Adalah to Israeli Supreme Court: Cancel Counter-Terrorism Law provision blocking release of Ahmad Manasra

Israel arrested then-13-year-old Ahmad Manasra in 2015; Manasra was abused during and after arrest; accused of attempted murder and initially sentenced to 12 years, he has been held in solitary confinement for lengthy periods and denied early release; he has mental health issues and requires immediate medical attention outside prison.
UPDATE: On 1 January 2023, the Supreme Court rejected the motion seeking permission to appeal the Be’er Sheva District Court’s decision to deny the early release of Ahmad Manasra. 

CLICK HERE to read the Supreme Court’s decision 

The motion was rejected for procedural reasons - the Supreme Court held that the arguments concerning the unconstitutionality of Article 40A of Israel’s Counter-Terrorism Law were not sufficiently laid out in the original petition to the Be’er Sheva District Court. 

The Supreme Court also held that the constitutional arguments “involve weighty policy questions and carry significant broad implications, which go beyond the scope of the current case.” These questions, according to the Court, cannot be reviewed by way of indirect judicial review – as here, through the appeal of a prisoner’s petition – but rather only through a direct petition to the Supreme Court. 

This is contradictory to previous Supreme Court decisions and significantly narrows the instances whereby one can challenge the constitutionality of a law in a specific case.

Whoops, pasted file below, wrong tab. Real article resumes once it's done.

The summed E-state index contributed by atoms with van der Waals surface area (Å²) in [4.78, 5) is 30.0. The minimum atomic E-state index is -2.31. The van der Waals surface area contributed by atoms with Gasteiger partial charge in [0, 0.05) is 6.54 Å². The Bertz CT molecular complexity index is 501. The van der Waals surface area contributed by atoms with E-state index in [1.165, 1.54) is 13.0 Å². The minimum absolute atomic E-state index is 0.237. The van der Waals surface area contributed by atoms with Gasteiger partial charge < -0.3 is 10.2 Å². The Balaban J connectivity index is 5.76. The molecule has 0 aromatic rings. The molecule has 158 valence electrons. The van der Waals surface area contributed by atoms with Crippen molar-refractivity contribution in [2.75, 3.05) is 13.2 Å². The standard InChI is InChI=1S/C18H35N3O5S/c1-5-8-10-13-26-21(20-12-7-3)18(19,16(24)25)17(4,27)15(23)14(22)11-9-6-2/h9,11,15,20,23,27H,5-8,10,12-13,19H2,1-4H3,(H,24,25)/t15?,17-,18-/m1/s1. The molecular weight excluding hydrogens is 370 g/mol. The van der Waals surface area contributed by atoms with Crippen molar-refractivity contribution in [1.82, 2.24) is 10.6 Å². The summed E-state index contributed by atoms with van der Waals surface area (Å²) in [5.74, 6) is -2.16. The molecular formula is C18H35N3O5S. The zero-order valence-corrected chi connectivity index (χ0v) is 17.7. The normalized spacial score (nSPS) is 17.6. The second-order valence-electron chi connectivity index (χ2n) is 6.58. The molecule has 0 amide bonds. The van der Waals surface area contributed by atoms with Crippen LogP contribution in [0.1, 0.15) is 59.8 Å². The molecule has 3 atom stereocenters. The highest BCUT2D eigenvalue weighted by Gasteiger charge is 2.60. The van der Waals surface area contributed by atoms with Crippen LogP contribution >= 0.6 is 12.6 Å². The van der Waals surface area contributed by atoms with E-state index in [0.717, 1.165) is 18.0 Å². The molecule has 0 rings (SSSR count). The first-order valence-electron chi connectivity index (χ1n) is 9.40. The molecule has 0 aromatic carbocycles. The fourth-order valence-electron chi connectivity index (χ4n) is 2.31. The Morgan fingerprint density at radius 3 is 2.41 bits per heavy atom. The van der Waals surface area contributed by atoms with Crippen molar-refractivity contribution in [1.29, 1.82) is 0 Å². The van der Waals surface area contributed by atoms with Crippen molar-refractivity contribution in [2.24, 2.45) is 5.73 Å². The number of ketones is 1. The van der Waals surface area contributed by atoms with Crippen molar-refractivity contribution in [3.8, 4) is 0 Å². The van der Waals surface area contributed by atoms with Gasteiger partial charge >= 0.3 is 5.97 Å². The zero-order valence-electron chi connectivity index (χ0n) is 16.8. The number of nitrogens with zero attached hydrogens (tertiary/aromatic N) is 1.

Adalah – The Legal Center for Arab Minority Rights in Israel and attorney Khaled Zabarqa filed a motion to the Israeli Supreme Court today, 3 October 2022, seeking permission to appeal a lower Israeli court’s decision to deny the early release of Ahmad Manasra. Manasra was arrested by Israel in 2015 in Jerusalem in a high-profile incident that garnered attention around the world.


Ahmad Manasra appearing in court (File photo)


On 1 September 2022, Be’er Sheva District Court affirmed Israel’s prison parole committee’s refusal to review Manasra’s request for early release. This motion was filed, in light of Manasra’s deteriorating medical and mental health situation, by Adalah attorneys Nareman Shehadeh-Zoabi and Adi Mansour in cooperation with Zabarqa.


In 2015, the then 13-year-old East Jerusalem resident Ahmad Manasra was arrested by Israeli authorities and was accused of attempted murder for being with his cousin Hassan Manasra, who committed a stabbing in Pisgat Ze’ev settlement in the occupied West Bank.


According to video documentation of the scene and subsequent media reports: His cousin “Hassan, who was 15 at the time, was shot dead by an Israeli civilian, while Ahmad was severely beaten by an Israeli mob and run over by an Israeli driver, suffering fractures to his skull and internal bleeding. A video showing Ahmad Manasra bleeding on the ground and gasping for help and Israeli bystanders shouting and swearing at the boy, telling him to ‘die’, garnered widespread attention and outrage. Another video of Manasra undergoing extremely harsh Israeli interrogation after the incident caused further anger.”


When Manasra reached the legal age of conviction, he was charged with attempted murder and was sentenced to 12 years in prison, which was later reduced to 9.5 years following an appeal to the Israeli Supreme Court. He has been held in solitary confinement for lengthy periods, and his mental health has severely deteriorated.